Evolution and Significance of Sexual Display in Ptilonorhynchidae
Evolution and Significance of Sexual Display in Ptilonorhynchidae
Publication or External Link
Coyle, Brian James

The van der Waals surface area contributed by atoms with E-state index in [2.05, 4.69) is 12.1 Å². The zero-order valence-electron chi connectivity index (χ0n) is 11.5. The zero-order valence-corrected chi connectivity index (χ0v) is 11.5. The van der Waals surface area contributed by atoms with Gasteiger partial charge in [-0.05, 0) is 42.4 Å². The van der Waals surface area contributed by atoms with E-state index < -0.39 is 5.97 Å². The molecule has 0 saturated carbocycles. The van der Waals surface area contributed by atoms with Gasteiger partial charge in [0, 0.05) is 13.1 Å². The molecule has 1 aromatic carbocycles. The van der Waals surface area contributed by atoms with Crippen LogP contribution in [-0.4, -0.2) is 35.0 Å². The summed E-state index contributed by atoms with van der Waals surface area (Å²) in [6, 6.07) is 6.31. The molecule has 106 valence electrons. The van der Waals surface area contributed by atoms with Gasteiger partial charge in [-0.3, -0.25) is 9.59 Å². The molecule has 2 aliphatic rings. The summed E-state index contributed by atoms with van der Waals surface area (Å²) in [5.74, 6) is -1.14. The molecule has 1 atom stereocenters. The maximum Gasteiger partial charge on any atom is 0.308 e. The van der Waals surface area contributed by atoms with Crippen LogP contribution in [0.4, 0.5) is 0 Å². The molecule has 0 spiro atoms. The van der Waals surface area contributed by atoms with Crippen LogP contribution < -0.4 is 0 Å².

There is spectacular diversity of sexual displays among taxa. Charles Darwin was first to suggest that these traits have arisen through sexual selection (Darwin 1871). The theory of sexual selection addresses competition for mates that occurs within and between sexes (i.e. mate choice) and leads to variation in individual reproductive success. Darwin's insights into display evolution and mate choice were largely rejected by Alfred Russell Wallace (1878), who independently conceived of Natural Selection, and were controversial for decades but are now a cornerstone of evolutionary theory. The important role of sexual displays in mate choice has been demonstrated by extensive research in many species (e.g. Andersson 1994). Although the importance of sexual displays is well established, display evolution remains a controversial topic and active area of research. Multiple hypotheses have been offered to explain the evolution of sexual displays. The "good genes" hypothesis suggests displays communicate reliable information about male quality that allows females to make informed comparisons between potential mates and choose the best one (e.g. Fisher, 1915; Hamilton and Zuk,1982; Maynard Smith, 1976). These indicators of male quality may become costly to produce and maintain and expose the bearer to increased risk. The "handicap" hypothesis predicts that the inherent cost of certain displays and the variation among males in their ability to bear those costs ensure that the traits are honest indicators of relative male quality (Zahavi 1975, 1977). "Runaway selection" is a competing hypothesis that suggests displays evolve through a non-adaptive process that, in most models, is sustained by genetic correlation between display and preference (Fisher, 1930; Lande, 1981, 1987). Display elaboration via run-away is driven by open-ended preference and limited by natural selection. Sensory drive is a theory of signal evolution that addresses display design or form, including characteristics such as color, pattern, and frequency (e.g. Lythgoe, 1979; Endler, 1992a,b; Endler and Basolo, 1998). Sensory drive shapes displays to maximize communication efficiency within the particular constraints of local habitat parameters and sensitivities of the sensory system that receive the display. Thus, differences in display design are largely attributed to variation in habitats and sensory abilities among taxa. For example, display color differences among bird species may be due to the variation in habitat light spectral composition and differences in their visual spectral sensitivity (see Hill and McGraw, 2006). A variation of sensory drive called sensory exploitation suggests that males may evolve displays that take advantage of sensory biases which have evolved in other behavioral contexts, such as foraging, to manipulate females into mating (Ryan and Rand, 1990; Kirkpatrick and Ryan, 1991; Endler and Basolo, 1995). Sensory exploitation may be mal-adaptive for females if the display is not somehow correlated with male quality and may therefore lead to selection on females to eliminate or avoid susceptibility to the display. In this dissertation, I explore the evolution and development of sexual displays in species of bowerbirds, family Ptilonorhynchidae. Most bowerbirds are polygynous species with lek-like mating systems. They have long been an important model for studying sexual selection (e.g. Darwin, 1971; Marshall, 1954; Gilliard, 1969; Borgia, 1985; Frith et al, 2004). Females are highly selective in choosing mates and mating success is strongly skewed among males (e.g. Borgia, 1985; Borgia 1992). Males display in various modalities and express morphological, behavioral and off-body elements. They build a courtship structure called a bower that provides protection to females from forced copulation as they attend to behavioral display. Males decorate their bower and the surrounding display court with objects of various type and color that they collect from their environment and arrange in specific patterns (e.g. Borgia, 1985; Diamond, 1987; Lenz, 1994; Madden et al. 2004; Endler et al., 2005; Endler and Day, 2006; Borgia, 2008). They also destroy bowers of other males and plunder decorations (e.g. Borgia, 1985b; Borgia and Mueller, 1992). Courtship consists of vocalizations, behavioral elements and displays of their colorful plumage. All display types are highly differentiated throughout the bowerbird family and studies in multiple species reveal a strong correlation between mating success and many display elements (e.g. Borgia, 1985; Borgia, 1992; Madden, 2003; Frith et al. 2004). Display development in bowerbirds is complex and is thought to involve an extensive learning component (e.g. Marshall, 1954; Borgia, 1986; Loffredo and Borgia, 1986; Diamond, 1988; Frith et al., 2004; Madden, 2008; Endler et al., 2010). Bowerbirds are long lived species and males are not fully mature until more than five years old. During their juvenile period they observe the displays of adult males and practice display with other juveniles. Many species are also excellent vocal mimics demonstrating that learning is involved at least in vocal display acquisition (e.g. Loffredo and Borgia, 1986; Coleman et al., 2007; Kelly and Healy, 2010). In chapter one, I test the sensory drive hypothesis in bowerbirds by investigating the relationship between visual spectral sensitivity and the color of plumage and decoration displays. Bowerbirds have strong and specific color preferences and dislikes that differ between species. Sensory drive suggests that these differences may be driven by variation in spectral sensitivity that has arisen as a result of local adaptation to habitat (Endler 1992b). Spectrophotometry and microspectrophotometry were used to measure spectral transmission through ocular media (lens, cornea, and aqueous humor) and measure sensitivity of retinal photoreceptors that include four spectrally distinct cone receptors involved in color vision. I also used fluorescent microscopy to quantify the relative number of cone types from mounted retinal tissue. Furthermore, I sequenced the genes that code for opsin pigments to estimate photoreceptor spectral sensitivity. I found no differences in spectral sensitivity among 13 species that would explain the large interspecific variation in display coloration. However, I did find that bowerbird's lenses are relatively transparent to ultraviolet (UV) wavelengths which could influence the evolution of UV reflective displays. In chapter two, I investigated the occurrence of natural hybridization between two bowerbird species, Chlamydera nuchalis and C. maculata. In other sympatric species of bowerbirds hybridization is rare or absent which may be attributable to prezygotic reproductive isolation that is due to large differences in appearance and display (see Coyne and Orr, 2004). In this study I detected over 20% hybrid individuals based on phenotype analysis. I also provide evidence of mitochondrial introgression and show that females of both species hybridize. Given that females show a high degree of effort in intraspecific mate choice (Borgia, 1995a; Madden, 2003) it is not clear why they would mate with males of another species. Based on the distribution of bowers throughout the contact zone, it does not appear that females lack access to males of their own species, which is one of the more common reasons that bird species hybridize. Studies of other avian hybrid systems show that display learning between species drives hybridization. I provide behavioral evidence that male bowerbirds in this contact zone may learn displays from the other species. In chapter three I investigate hypotheses about the design of decoration displays. Recent work suggests that great bowerbirds, Chlamydera nuchalis, arrange objects to create a visual illusion called Forced Perspective that attracts females and increases male mating success (Endler et al. 2010; Kelly and Endler, 2012a,b). According to this hypothesis males arrange objects from small to large with distance from the bower to create an even size gradient such that all objects subtend the same visual angle to the female eye. The supposed effect is to make all objects appear the same size and make displays in the foreground appear closer. However, the data from these studies does not support the claim that males do create even size gradients nor does it show a link between the supposed illusion and mating success (Anderson, 2012; Borgia et al., 2012). I hypothesize that males are simply placing smaller objects closer to the bower for the practical purpose of avoiding interference from obstacles during courtship display. I conducted a survey of human subjects who assessed patterns of size-related bower decoration design. Survey participants were instructed to evaluate the size related pattern of object distribution in decoration displays based on visual examination of digital images. I included 40 bowers from great (C. nuchalis) spotted (C. maculata) and western (C. gutatta) bowerbirds, which share similar decoration schemes. Results of this study do not support either hypothesis, however I suggest that the obstacle avoidance hypothesis may be challenging for naive observers to detect.